Realignment refers to changes in the schedule of NASCAR's Nextel Cup Series. In a January 2003 press conference, NASCAR's Chairman of the Board, Bill France, Jr., caused a stir when he interrupted the conference to announce big changes for 2004. France said that many tracks were under fire and being looked at as having race dates taken from them, and given to other facilities. Among the scenarios being looked at by France were how tracks did with ticket sales, and how the weather affected those races. Two tracks immediately looked at by the media were the North Carolina Speedway and Darlington Raceway. Both tracks' events almost never sold out, and the weather, especially at North Carolina Speedway, had been a major problem, as rain forced many races to be postponed until the next day, typically Monday, which is even worse for tracks because most people who planned to attend the race on a Sunday couldn't be there on a Monday because they had to work.
Basically, the message being sent with the realignment was "Sell out, have good weather, or lose".Template:POV-statement
"Realignment 2004" was announced in June 2003 at the Winston Cup race weekend at the Michigan International Speedway. While there weren't very many changes, those changes were still big. In June 1997, the California Speedway began hosting a Winston Cup race. Since the track's host city, Fontana, is located just outside Los Angeles, many fans flocked to the first race, and very quickly, the Los Angeles area became NASCAR's largest market. So, it was announced that Darlington's Mountain Dew Southern 500, held on Labor Day weekend for many, many years, would be moved to November for 2004. In the process, the North Carolina Speedway's November date, the Pop Secret Microwave Popcorn 400, would move to Fontana, become the Pop Secret 500, and be run from the late evening into the night on the West Coast on the day before Labor Day, while also being shown live on NBC in primetime. The move of the race to September left the Rockingham, North Carolina-based track with just one race to run in 2004—its February date, the Subway 400.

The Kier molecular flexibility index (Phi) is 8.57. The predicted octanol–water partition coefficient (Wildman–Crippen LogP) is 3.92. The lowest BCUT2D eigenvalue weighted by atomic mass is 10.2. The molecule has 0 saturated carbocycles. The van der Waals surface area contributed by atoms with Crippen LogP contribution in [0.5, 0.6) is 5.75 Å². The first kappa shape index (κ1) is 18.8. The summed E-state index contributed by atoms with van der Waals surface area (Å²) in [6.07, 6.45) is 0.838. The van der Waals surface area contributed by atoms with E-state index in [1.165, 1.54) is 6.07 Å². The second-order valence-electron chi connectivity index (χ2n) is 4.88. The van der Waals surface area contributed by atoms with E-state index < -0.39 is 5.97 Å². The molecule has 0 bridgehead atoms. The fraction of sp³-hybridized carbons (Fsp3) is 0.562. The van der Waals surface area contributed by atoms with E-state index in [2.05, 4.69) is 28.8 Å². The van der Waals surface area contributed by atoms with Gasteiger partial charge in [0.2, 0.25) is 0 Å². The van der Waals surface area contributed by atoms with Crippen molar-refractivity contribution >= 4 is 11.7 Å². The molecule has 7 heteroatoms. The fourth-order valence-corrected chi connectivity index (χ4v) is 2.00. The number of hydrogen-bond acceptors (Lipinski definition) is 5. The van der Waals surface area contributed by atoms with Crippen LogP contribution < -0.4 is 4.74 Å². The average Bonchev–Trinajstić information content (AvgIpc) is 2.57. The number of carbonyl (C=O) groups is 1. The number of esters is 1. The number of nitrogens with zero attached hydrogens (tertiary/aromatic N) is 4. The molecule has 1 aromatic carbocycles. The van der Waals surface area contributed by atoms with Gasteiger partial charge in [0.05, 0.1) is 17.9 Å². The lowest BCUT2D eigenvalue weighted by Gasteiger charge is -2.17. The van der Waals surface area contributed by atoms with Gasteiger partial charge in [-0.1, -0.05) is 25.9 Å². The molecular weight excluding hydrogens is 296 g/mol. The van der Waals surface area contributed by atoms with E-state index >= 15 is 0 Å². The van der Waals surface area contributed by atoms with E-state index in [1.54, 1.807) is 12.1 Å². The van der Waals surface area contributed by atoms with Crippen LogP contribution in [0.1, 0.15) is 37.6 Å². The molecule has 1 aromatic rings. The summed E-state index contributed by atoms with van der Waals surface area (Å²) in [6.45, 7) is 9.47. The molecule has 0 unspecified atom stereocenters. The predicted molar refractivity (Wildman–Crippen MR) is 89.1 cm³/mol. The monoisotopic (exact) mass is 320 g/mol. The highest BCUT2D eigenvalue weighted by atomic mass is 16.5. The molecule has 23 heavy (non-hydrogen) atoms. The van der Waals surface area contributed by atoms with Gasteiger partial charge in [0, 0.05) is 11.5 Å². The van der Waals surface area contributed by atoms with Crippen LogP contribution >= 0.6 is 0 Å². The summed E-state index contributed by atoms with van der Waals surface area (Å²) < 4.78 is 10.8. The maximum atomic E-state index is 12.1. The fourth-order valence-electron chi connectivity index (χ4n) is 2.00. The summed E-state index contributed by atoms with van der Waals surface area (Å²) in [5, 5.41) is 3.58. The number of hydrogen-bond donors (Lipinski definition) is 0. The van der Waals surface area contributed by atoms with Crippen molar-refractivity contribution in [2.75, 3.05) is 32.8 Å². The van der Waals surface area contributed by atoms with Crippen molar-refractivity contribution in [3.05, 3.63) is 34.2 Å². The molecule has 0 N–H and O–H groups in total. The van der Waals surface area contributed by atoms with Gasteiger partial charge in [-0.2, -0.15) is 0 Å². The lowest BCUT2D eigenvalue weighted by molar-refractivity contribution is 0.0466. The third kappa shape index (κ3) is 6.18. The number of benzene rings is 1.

"Realignment 2004" was unpopular with many, but unlike "Realignment 2005", the previous realignment in the schedule wasn't tied in with a lawsuit. In April 1997, two months before they debuted in Fontana, the Winston Cup Series began racing at the Texas Motor Speedway in Justin, Texas, near Fort Worth. O. Bruton Smith's Speedway Motorsports, Inc., which also oversees operations of tracks like the Bristol Motor Speedway and the Atlanta Motor Speedway, which have two race dates a year, thought that the first race at Texas was popular enough to warrant another date. Soon, the company began pressing NASCAR to give them another date. Then, it boiled over. Early in the 2000s, SMI shareholder Francis Ferko filed a lawsuit against NASCAR, saying that it failed to come through on a "promise" to give Texas a second date. NASCAR denied making any promise of any kind. What's even odder is that although he wanted the second date, too, when presented with the lawsuit by Ferko, Smith had no interest in filing it, so Ferko went in on his own.
In May 2004, NASCAR announced that they and Texas had reached a settlement. Texas would be given a second date, but at a cost. The France family, most of whom are involved in some way with NASCAR, also owns the International Speedway Corporation (ISC), which oversees operations of tracks like the Daytona International Speedway and the Talladega Superspeedway. ISC took the one date from the North Carolina Speedway, which it also owns, and gave it to Texas, and then sold the track to SMI. This not only cost Rockingham its Nextel Cup date, but left it with no dates in any of NASCAR's national racing series—Nextel Cup, Busch Series, or Craftsman Truck Series—in 2005. The ISC also owns the Phoenix International Raceway, and they gave them a second date for 2005 as well.